Corporal and moral punishement in Les Petites Filles Modèles and Les Malheurs de Sophie
Les Petites Filles Modèles: extract in English (Chap. 16)

Saturday, 13 February 2010

D'Artagnan and Three Musketeers (д'Артаньян и три мушкетёра), by Georgi Yungvald-Khilkevich (1979)

Musketeers of the world, unite!

I have seen weird films in my time – including a Bhutanese film, and a Greek B movie entitled Attack of the Giant Moussaka. None however got close to the degree of improbability of D'Artagnan and Three Musketeers by Georgi Yungvald-Khilkevich, a Soviet pop musical from the late seventies. Yes, that’s right, a - Soviet - pop musical. If you thought Soviet and songs were synonyms with “Red Army Choir” or with “ruddy-cheeked, sturdy Kolkhoze farmers singing the merits of collective agriculture boisterously”, it is time to let go of your prejudices and discover this little gem of escapist entertainment.

I must say that I was surprised by the film’s lack of communist propaganda – not, mind you, that it is easy to find in Dumas’ original work; unless you consider the famous “One for all…” an apology of collectivism! Indeed, if any, the only political subtext is be of a subversive kind: in one of the first scenes a street singer makes fun of the police state established by puppet-master Cardinal Richelieu, singing that “Frenchmen cannot sneeze without the Cardinal knowing”.

As a musical, it is mildly impressive. The songs are suitably kitsch and catchy, mixing seventies pop with traditional Russian sonorities, but the choreography is inexistent, apart from one vague attempt at filming the corps of musketeers in fencing training from above.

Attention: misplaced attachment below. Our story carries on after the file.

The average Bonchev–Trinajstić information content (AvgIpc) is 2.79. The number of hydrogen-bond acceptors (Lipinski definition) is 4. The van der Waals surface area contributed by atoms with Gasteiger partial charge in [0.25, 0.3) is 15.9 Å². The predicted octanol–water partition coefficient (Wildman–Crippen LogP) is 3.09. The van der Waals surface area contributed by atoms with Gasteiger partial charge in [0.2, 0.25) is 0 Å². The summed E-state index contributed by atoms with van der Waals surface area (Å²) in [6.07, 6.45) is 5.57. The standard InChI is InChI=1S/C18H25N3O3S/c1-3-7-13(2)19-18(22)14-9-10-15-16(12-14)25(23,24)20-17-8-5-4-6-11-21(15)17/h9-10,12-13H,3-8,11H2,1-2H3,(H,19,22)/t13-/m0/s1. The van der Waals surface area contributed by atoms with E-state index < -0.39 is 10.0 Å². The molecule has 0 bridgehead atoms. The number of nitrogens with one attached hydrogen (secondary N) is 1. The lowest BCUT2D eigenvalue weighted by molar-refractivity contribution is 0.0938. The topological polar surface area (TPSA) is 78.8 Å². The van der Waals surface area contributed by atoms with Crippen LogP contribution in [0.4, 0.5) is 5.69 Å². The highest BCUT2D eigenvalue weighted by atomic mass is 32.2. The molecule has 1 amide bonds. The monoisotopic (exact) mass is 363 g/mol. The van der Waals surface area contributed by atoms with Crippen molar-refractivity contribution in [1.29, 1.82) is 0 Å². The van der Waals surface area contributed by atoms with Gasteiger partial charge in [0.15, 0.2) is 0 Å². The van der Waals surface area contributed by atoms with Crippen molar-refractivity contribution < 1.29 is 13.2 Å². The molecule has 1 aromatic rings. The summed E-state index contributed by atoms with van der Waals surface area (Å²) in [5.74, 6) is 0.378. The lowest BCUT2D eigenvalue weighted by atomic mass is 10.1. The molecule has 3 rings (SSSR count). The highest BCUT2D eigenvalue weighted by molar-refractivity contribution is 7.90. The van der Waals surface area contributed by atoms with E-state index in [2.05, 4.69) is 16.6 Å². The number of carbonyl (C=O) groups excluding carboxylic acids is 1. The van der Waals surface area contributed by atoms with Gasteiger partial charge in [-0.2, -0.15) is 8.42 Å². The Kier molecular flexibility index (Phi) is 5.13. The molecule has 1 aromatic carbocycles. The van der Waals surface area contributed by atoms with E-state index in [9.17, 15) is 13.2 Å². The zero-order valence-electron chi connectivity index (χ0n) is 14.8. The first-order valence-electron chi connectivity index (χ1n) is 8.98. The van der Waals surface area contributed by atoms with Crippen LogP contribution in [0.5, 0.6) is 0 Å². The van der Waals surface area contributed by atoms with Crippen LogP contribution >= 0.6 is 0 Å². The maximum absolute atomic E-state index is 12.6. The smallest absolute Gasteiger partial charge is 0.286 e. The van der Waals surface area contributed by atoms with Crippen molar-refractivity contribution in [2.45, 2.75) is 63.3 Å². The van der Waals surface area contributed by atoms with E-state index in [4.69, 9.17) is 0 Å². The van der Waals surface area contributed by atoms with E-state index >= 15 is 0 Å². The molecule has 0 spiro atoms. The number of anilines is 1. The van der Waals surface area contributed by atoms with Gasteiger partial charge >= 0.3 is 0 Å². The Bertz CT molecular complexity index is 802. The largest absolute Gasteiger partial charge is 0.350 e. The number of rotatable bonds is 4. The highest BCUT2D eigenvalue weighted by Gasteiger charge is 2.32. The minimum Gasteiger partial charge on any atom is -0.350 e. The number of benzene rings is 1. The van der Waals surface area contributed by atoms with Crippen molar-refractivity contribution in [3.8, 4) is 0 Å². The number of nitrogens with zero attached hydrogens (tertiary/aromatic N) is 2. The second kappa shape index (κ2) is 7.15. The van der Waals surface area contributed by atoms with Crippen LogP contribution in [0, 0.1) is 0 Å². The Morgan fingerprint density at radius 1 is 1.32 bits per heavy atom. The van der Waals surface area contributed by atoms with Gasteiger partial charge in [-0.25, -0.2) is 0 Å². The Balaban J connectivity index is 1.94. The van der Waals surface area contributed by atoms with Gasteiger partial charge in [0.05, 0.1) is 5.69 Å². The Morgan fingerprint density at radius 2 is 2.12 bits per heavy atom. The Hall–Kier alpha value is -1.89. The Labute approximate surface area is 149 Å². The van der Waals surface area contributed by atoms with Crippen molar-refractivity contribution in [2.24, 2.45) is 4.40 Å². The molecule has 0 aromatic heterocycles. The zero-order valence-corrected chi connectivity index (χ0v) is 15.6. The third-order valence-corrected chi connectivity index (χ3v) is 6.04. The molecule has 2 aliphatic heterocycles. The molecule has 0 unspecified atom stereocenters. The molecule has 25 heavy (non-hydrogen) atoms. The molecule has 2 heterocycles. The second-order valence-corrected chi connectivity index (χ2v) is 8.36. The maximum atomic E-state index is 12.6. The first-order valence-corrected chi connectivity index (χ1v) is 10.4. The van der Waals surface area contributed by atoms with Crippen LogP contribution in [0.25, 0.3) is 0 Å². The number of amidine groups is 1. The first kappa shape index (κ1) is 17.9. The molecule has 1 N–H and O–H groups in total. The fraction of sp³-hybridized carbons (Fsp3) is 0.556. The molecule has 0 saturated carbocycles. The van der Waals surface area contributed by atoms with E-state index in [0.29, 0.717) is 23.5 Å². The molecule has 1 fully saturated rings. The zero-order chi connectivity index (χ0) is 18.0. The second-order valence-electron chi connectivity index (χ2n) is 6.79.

There are some very weird and rather disreputable shots, which add a certain charm to the whole – random close up of cows or flocks of geese; and one dialogue scene made of a painfully obvious succession of reverse shots, with an ugly frontal of the Cardinal staring at the camera.

The film has pure pantomime moments, such as the scene where two camp agents of the Cardinal set a trap for the Queen’s confidante Constance Bonacieux: in the process of fastening her to a pillar one of the them manages to bind his colleague as well, before receiving a thorough shaving at the hand of d’Artagnan.

If you prefer nonsense and absurd situations, there is plenty of that too. The fight scene where D’Artagnan, about duel the three musketeers, ends up fighting the Cardinal’s guards with them, is completely surreal: inexplicably in the middle of the square where the battle rages there are three completely impassive veiled women sitting in front of big baskets of feathers, who don’t bat an eyelid as the feathers get blown away and bodies fall around them. The battle concluded, D’Artagnan is seen breaking the shell of a hard-boiled egg on the pommel of his sword and eating it, with the bodies of the guards in the background.

The fight scene is immediately followed by a musical set-piece, one of the highlight of the first part: pretty boy and casuist Aramis, winking at the camera, explains in song that despite evidence pointing to the contrary he is not a duellist (duel being bad in the eyes of the Lord); he is merely helping to correct the less successful aspects of Creation, such as the Cardinal’s thuggish guards.

Possibly the most improbable thing about this film is how it still manages to stay true to the original characters and the spirit of the novel. D'Artagnan is decidedly dashing, the cardinal suitably scary and silky, the action scenes are highly enjoyable and the whole thing is garanteed to put you in a buoyant mood. Definitely worth checking up on Youtube. If only for the pleasure of of hearing D’Artagnan singing his pride of being a Gascon in Russian.

D'Artagnan and Three Musketeers (Russian: д'Артаньян и три мушкетёра; d'Artanyan i tri mushketyora) (USSR, 1979). A TV mini series by Georgi Yungvald-Khilkevich, adapted from the novel The Three Musqueteers (Les Trois Mousquetaires) by Alexandre Dumas, père.
Part I: "Athos, Porthos, Aramis and d'Artagnan" (Атос, Портос, Арамис и д’Артаньян)
Part II: "Queen's Pendants" (Подвески королевы)
Part III: "The Adventures Continue" (Приключения продолжаются)
Starring Mikhail Boyarsky, Veniamin Smekhov, Igor Starygin, Valentin Smirnitsky, Margarita Terekhova.